Ramon Magsaysay Awardee Lin Hwai Min on Why Dance Is Still Essential
The self-taught choreographer founded the Cloud Gate Dance Theater of Taiwan and believes that dance is a ‘celebration of life’
Lin Hwai Min is often considered to be one of the most important choreographers in the world, whose beginnings in dance was sparked by seeing the film The Red Shoes at the tender age of 5. From there, his inevitable arrival in the world of dance may have been circuitous—he was initially discouraged by his parents from pursuing dance and studied journalism instead—but he did, eventually, land where he was meant to.
While in the United States to attend the International Writers’ Workshop at the University of Iowa, Lin sought out modern-dance pioneer Martha Graham in New York and became a student in her school. Returning home to Taiwan, he established the Cloud Gate Dance Theater in 1973.
Cloud Gate became the first modern dance company in any Chinese-speaking community anywhere in the world. The company takes its name from what, according to legend, is the name of the oldest known dance in China, a ritual dance of some 5,000 years ago. As the company’s founder, choreographer, and artistic director, Lin ran Cloud Gate almost single-handedly.
In 1999, he received the Ramon Magsaysay Award for Journalism, Literature, and Creative Communication Arts for “his revitalizing the theatrical arts in Taiwan with modern dance that is at once eloquently universal and authentically Chinese.”
Lin’s work addresses the universal themes of struggle, freedom, and spiritual enlightenment, and is proud to showcase one of his most essential works for Bravo, ASIA: Songs of the Wanderers. The work, which is inspired by a trip Lin had taken India, is all about rituals. It utilizes three-and-a-half tonnes of Taiwanese rice—one of the country’s most staple foods—and features folk songs from Georgia.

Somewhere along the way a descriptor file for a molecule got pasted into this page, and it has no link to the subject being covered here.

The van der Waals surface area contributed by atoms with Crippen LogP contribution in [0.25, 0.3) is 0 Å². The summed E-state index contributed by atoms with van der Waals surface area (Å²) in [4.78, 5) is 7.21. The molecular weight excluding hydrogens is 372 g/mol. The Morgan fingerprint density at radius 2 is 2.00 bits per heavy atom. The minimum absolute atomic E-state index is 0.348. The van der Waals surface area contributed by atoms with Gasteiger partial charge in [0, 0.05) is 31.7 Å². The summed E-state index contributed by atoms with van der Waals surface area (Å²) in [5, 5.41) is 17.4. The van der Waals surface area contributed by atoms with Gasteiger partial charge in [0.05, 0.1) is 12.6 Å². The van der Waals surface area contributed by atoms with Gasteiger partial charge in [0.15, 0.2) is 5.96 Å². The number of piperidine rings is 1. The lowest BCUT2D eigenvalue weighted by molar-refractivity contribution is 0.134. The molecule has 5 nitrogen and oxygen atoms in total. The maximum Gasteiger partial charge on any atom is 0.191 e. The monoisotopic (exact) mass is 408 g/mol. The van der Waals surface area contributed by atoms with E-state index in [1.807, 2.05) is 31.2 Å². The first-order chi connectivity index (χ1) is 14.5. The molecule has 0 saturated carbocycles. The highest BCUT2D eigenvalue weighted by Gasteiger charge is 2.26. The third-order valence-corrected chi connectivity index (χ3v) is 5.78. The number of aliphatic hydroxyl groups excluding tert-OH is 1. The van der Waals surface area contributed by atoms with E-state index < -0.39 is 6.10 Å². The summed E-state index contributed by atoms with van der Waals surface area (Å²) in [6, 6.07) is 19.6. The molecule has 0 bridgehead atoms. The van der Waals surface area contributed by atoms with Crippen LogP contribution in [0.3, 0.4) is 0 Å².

“I returned to Taiwan and started this work,” Lin says. “I used three-and-a-half tonnes of rice as the only material for the set. The rice can become a desert, a river, waterfall, and through all the performance, there is a monk standing at a corner of the stage. Over his head, rice is streaming down and hitting his head. And he stands there for ninety minutes throughout the show.”
Lin has been awarded and lauded by various foundations and award-giving bodies all over the Western world. He holds the Ramon Magsaysay Award close to his heart, saying: “I treasure the Magsaysay Award because this is the most important award from Asia. And it’s like you’re recognized at home.”
Upon accepting his award, Lin had said: “If I were given an opportunity to make one wish for the next millennium, it would be thus: At the end of the next century, despite all the new technological developments, I hope that all the beautiful folk songs and folk dances from around the world will remain intact and alive... Dance should become more important, as people need to switch off and come to the dance gatherings, to share body warmth, energy, and spirit with others.”
And up to this day, Lin still believes in the power of the dance, in its importance. “Nowadays we are exposed to so much images and films on the internet. But I don’t think they can replace the actual live performance of dance. The most beautiful thing about dance is that we are in the same space together, we share our breathing and energy, and that is a celebration of life itself.”
This weekend, tune into Bravo, ASIA!, a two-day digital arts festival that will showcase the region’s excellence in the arts, happening this Sunday and Monday, November 28 to 29, 7 to 9 p.m. PHT.
It will feature the work of six Ramon Magsaysay awardees: National Artists Nick Joaquin, Bienvenido Lumbera, and Ryan Cayabyab, as well as awardees from other countries, like Akira Kurosawa (Japan), Lin Hwai-Min (Taiwan), and T.M. Krishna (India).
Bravo, ASIA! will also screen Rashomon online via Vimeo from Nov. 28–29. Visit bravo.rmaward.asia and follow the Ramon Magsaysay Award on Facebook and YouTube for more updates and to watch the free film screening and live streaming of the shows.
Lead photo courtesy of the Ramon Magsaysay Award Foundation
Erratum: The article originally referred to the work being showcased as "Songs of the Wayfarers." It has since been corrected to "Songs of the Wanderers."